noun + preposition + verbal -ing: difficulty in understanding;

noun + infinitive: a book to read;

verbal word-combinations: verb + noun: to give a speech; verb + infinitive: to forget to post; verb + verbal -ing: to stop doing;

verb + preposition + verbal -ing: to insist on going;

adverb + verb: completely forgot;

verb + adverb: to forget completely;

adjectival word-combinations: adjective + infinitive: nice to meet; adjective + preposition + noun: full of water; adjective + preposition + verbal -ing: fond of reading.

All the above-mentioned word-combinations function as global wholes, as "the prefabricated units" in speech. The syntactic bond that connects the elements of word-combinations is very tight, usually it is the attributive bond or the closest types of the completive bond. A very important parameter in the study of the expression plane of word-combinations is prosody.

There exist different methods of study of word-combinations, but bearing in mind the idea of the unity of collocation and colligation, the categorial method seems to be most fruitful. This method is based on the opposition of the marked and unmarked element of the category.

There exist five categories of word-combinations in English:

1) The category of connotativeness.

The opposition here is connotative word-combinations vs non-connotative word-combinations. Connotative word-combinations fulfil the function of impact, they possess expressive-emotional-evaluative connotations. Non-connotative word-combinations are neutral, they fulfil the function of message. Thus, in the sentence In her tone, she made the understanding clear they were of the same kind, he and she, a sort of diabolic free-masonry subsisted between them the word-combination diabolic free-masonry is connotative, while in the sentence He speaks English fluently the word-combination to speak fluently is non-connotative.

There are two main parameters which help to understand the real meaning of word-combinations — context and prosody. Thus, a word-combination may be quite neutral, taken in isolation, for example, to break the vessel. But within a context it becomes connotative: He knew how near to breaking was the vessel that held his life. In connection with the category of connotativeness it is important to note that connotations may be inherent.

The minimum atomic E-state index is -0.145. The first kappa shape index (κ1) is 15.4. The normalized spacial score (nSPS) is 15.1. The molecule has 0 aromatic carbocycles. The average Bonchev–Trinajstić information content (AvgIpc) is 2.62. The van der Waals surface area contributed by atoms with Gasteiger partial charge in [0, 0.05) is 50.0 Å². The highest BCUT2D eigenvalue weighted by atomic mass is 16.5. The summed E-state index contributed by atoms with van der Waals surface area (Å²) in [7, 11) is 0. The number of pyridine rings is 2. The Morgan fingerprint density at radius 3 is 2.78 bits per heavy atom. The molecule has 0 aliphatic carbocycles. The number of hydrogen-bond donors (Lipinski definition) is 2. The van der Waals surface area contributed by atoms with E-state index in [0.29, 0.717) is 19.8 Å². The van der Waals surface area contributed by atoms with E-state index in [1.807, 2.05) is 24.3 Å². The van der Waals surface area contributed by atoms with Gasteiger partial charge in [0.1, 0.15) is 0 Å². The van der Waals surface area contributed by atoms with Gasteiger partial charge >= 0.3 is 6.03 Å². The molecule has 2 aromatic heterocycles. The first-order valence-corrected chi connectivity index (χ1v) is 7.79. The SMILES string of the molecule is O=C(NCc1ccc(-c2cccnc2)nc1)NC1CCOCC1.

In oral speech, connotative word-combinations are usually determined by prosody.

  1. The category of reproducibility. (this category is also called the category of "clicheed expressions")

The opposition here is clicheed vs non-clicheed word-combinations or usual vs occasional word-combinations. In ordinary speech people hardly ever coin word-combinations of their own, usually they use the already existing ones. For example, in the sentence: My favourite book was written by the famous writer, the word-combinations favourite book and famous writer are quite usual word-combinations for our speech.

As for the non-clicheed word-combinations — they should be created anew or for the nonce, usually they are not reproducible. For example, in the sentence Nurse placed her in my lap, a squiggling bundle of life the word-combination a squiggling bundle of life is a creation of the writer of the book. This kind of word-combinations is usually very connotative.

Word-combinations that belong to this category are characterised by the non-idiomatic globality. These word-combinations may be segmented into separate words, but depending on the reproducibility they tend to fuse into a global concept.